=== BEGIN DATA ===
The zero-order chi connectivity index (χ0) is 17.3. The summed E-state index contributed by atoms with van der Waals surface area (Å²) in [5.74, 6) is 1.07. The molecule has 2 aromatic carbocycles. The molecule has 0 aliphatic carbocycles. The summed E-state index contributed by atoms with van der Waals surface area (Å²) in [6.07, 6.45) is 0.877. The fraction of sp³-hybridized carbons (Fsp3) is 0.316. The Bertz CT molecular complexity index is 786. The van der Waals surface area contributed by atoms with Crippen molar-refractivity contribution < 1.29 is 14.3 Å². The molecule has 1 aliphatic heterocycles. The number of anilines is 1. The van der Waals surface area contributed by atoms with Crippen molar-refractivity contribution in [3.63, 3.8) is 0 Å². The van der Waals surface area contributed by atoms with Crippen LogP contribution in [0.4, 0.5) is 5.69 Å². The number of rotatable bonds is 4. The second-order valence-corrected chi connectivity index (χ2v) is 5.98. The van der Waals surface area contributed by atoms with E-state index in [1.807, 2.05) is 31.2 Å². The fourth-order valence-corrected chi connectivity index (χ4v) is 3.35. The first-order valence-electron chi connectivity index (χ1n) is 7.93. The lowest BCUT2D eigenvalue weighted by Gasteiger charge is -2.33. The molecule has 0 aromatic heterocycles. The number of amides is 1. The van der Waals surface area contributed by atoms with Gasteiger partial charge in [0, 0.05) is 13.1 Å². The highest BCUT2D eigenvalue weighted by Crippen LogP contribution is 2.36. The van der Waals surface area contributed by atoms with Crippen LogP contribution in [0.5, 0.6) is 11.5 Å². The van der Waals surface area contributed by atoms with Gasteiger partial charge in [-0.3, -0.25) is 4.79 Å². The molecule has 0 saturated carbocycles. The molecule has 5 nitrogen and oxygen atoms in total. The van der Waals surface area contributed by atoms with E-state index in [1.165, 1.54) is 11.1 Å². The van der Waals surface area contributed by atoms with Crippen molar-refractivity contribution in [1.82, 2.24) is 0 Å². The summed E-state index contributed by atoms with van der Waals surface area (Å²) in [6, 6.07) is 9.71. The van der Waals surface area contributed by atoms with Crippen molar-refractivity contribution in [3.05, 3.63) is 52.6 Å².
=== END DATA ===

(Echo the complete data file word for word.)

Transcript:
The zero-order chi connectivity index (χ0) is 17.3. The summed E-state index contributed by atoms with van der Waals surface area (Å²) in [5.74, 6) is 1.07. The molecule has 2 aromatic carbocycles. The molecule has 0 aliphatic carbocycles. The summed E-state index contributed by atoms with van der Waals surface area (Å²) in [6.07, 6.45) is 0.877. The fraction of sp³-hybridized carbons (Fsp3) is 0.316. The Bertz CT molecular complexity index is 786. The van der Waals surface area contributed by atoms with Crippen molar-refractivity contribution < 1.29 is 14.3 Å². The molecule has 1 aliphatic heterocycles. The number of anilines is 1. The van der Waals surface area contributed by atoms with Crippen molar-refractivity contribution in [3.63, 3.8) is 0 Å². The van der Waals surface area contributed by atoms with Crippen LogP contribution in [0.4, 0.5) is 5.69 Å². The number of rotatable bonds is 4. The second-order valence-corrected chi connectivity index (χ2v) is 5.98. The van der Waals surface area contributed by atoms with E-state index in [1.807, 2.05) is 31.2 Å². The fourth-order valence-corrected chi connectivity index (χ4v) is 3.35. The first-order valence-electron chi connectivity index (χ1n) is 7.93. The lowest BCUT2D eigenvalue weighted by Gasteiger charge is -2.33. The molecule has 0 aromatic heterocycles. The number of amides is 1. The van der Waals surface area contributed by atoms with Gasteiger partial charge in [0, 0.05) is 13.1 Å². The highest BCUT2D eigenvalue weighted by Crippen LogP contribution is 2.36. The van der Waals surface area contributed by atoms with Crippen LogP contribution in [0.5, 0.6) is 11.5 Å². The van der Waals surface area contributed by atoms with Gasteiger partial charge in [-0.3, -0.25) is 4.79 Å². The molecule has 0 saturated carbocycles. The molecule has 5 nitrogen and oxygen atoms in total. The van der Waals surface area contributed by atoms with E-state index in [1.165, 1.54) is 11.1 Å². The van der Waals surface area contributed by atoms with Crippen molar-refractivity contribution in [1.82, 2.24) is 0 Å². The summed E-state index contributed by atoms with van der Waals surface area (Å²) in [6, 6.07) is 9.71. The van der Waals surface area contributed by atoms with Crippen molar-refractivity contribution in [3.05, 3.63) is 52.6 Å².